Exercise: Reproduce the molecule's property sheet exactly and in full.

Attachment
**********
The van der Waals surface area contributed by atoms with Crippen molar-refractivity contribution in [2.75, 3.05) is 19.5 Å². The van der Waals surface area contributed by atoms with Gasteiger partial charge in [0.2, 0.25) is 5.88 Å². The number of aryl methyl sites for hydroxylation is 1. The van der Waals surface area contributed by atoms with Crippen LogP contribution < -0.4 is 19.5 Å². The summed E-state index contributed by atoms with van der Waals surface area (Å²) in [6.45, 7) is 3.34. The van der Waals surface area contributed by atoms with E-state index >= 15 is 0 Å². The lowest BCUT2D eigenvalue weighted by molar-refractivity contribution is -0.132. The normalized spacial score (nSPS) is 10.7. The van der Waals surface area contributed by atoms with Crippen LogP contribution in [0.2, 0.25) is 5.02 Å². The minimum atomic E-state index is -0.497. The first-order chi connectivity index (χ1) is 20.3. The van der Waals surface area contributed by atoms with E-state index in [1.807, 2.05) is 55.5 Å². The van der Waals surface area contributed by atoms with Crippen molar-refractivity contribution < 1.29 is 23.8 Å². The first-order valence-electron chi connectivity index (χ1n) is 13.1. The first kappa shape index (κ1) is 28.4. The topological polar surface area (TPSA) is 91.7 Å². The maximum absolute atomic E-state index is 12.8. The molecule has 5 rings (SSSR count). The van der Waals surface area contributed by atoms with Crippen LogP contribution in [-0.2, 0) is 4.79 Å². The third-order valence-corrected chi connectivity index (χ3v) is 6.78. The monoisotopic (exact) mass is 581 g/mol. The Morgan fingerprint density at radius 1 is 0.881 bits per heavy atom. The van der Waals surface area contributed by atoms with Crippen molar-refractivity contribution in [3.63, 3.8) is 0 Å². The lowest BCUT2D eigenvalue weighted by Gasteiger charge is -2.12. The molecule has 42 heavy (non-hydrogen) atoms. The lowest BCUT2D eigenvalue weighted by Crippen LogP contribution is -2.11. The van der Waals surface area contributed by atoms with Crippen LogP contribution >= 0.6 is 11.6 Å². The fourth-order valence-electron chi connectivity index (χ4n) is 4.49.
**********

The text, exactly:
The van der Waals surface area contributed by atoms with Crippen molar-refractivity contribution in [2.75, 3.05) is 19.5 Å². The van der Waals surface area contributed by atoms with Gasteiger partial charge in [0.2, 0.25) is 5.88 Å². The number of aryl methyl sites for hydroxylation is 1. The van der Waals surface area contributed by atoms with Crippen LogP contribution < -0.4 is 19.5 Å². The summed E-state index contributed by atoms with van der Waals surface area (Å²) in [6.45, 7) is 3.34. The van der Waals surface area contributed by atoms with E-state index >= 15 is 0 Å². The lowest BCUT2D eigenvalue weighted by molar-refractivity contribution is -0.132. The normalized spacial score (nSPS) is 10.7. The van der Waals surface area contributed by atoms with Crippen LogP contribution in [0.2, 0.25) is 5.02 Å². The minimum atomic E-state index is -0.497. The first-order chi connectivity index (χ1) is 20.3. The van der Waals surface area contributed by atoms with E-state index in [1.807, 2.05) is 55.5 Å². The van der Waals surface area contributed by atoms with Crippen molar-refractivity contribution < 1.29 is 23.8 Å². The first-order valence-electron chi connectivity index (χ1n) is 13.1. The first kappa shape index (κ1) is 28.4. The topological polar surface area (TPSA) is 91.7 Å². The maximum absolute atomic E-state index is 12.8. The molecule has 5 rings (SSSR count). The van der Waals surface area contributed by atoms with Crippen LogP contribution in [-0.2, 0) is 4.79 Å². The third-order valence-corrected chi connectivity index (χ3v) is 6.78. The monoisotopic (exact) mass is 581 g/mol. The Morgan fingerprint density at radius 1 is 0.881 bits per heavy atom. The van der Waals surface area contributed by atoms with Crippen molar-refractivity contribution in [3.63, 3.8) is 0 Å². The lowest BCUT2D eigenvalue weighted by Gasteiger charge is -2.12. The molecule has 42 heavy (non-hydrogen) atoms. The lowest BCUT2D eigenvalue weighted by Crippen LogP contribution is -2.11. The van der Waals surface area contributed by atoms with Crippen LogP contribution >= 0.6 is 11.6 Å². The fourth-order valence-electron chi connectivity index (χ4n) is 4.49.